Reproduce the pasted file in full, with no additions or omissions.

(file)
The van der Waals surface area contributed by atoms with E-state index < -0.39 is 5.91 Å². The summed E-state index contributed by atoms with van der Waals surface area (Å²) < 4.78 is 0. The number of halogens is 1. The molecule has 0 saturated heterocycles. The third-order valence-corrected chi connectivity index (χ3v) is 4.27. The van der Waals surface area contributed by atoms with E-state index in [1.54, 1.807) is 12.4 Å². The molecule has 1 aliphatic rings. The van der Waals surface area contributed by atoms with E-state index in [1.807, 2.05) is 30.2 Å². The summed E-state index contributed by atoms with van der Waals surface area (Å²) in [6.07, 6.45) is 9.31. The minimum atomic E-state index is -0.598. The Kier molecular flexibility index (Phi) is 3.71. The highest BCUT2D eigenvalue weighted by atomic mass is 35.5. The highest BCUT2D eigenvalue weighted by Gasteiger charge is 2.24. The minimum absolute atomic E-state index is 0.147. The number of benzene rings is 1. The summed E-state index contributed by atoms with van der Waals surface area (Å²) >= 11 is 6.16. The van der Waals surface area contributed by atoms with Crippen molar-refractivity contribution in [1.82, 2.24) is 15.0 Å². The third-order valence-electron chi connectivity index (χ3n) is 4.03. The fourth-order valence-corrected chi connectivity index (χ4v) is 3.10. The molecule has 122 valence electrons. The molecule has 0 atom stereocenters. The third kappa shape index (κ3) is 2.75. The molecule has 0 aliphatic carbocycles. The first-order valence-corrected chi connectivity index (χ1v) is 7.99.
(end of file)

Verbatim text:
The van der Waals surface area contributed by atoms with E-state index < -0.39 is 5.91 Å². The summed E-state index contributed by atoms with van der Waals surface area (Å²) < 4.78 is 0. The number of halogens is 1. The molecule has 0 saturated heterocycles. The third-order valence-corrected chi connectivity index (χ3v) is 4.27. The van der Waals surface area contributed by atoms with E-state index in [1.54, 1.807) is 12.4 Å². The molecule has 1 aliphatic rings. The van der Waals surface area contributed by atoms with E-state index in [1.807, 2.05) is 30.2 Å². The summed E-state index contributed by atoms with van der Waals surface area (Å²) in [6.07, 6.45) is 9.31. The minimum atomic E-state index is -0.598. The Kier molecular flexibility index (Phi) is 3.71. The highest BCUT2D eigenvalue weighted by atomic mass is 35.5. The highest BCUT2D eigenvalue weighted by Gasteiger charge is 2.24. The minimum absolute atomic E-state index is 0.147. The number of benzene rings is 1. The summed E-state index contributed by atoms with van der Waals surface area (Å²) >= 11 is 6.16. The van der Waals surface area contributed by atoms with Crippen molar-refractivity contribution in [1.82, 2.24) is 15.0 Å². The third-order valence-electron chi connectivity index (χ3n) is 4.03. The fourth-order valence-corrected chi connectivity index (χ4v) is 3.10. The molecule has 122 valence electrons. The molecule has 0 atom stereocenters. The third kappa shape index (κ3) is 2.75. The molecule has 0 aliphatic carbocycles. The first-order valence-corrected chi connectivity index (χ1v) is 7.99.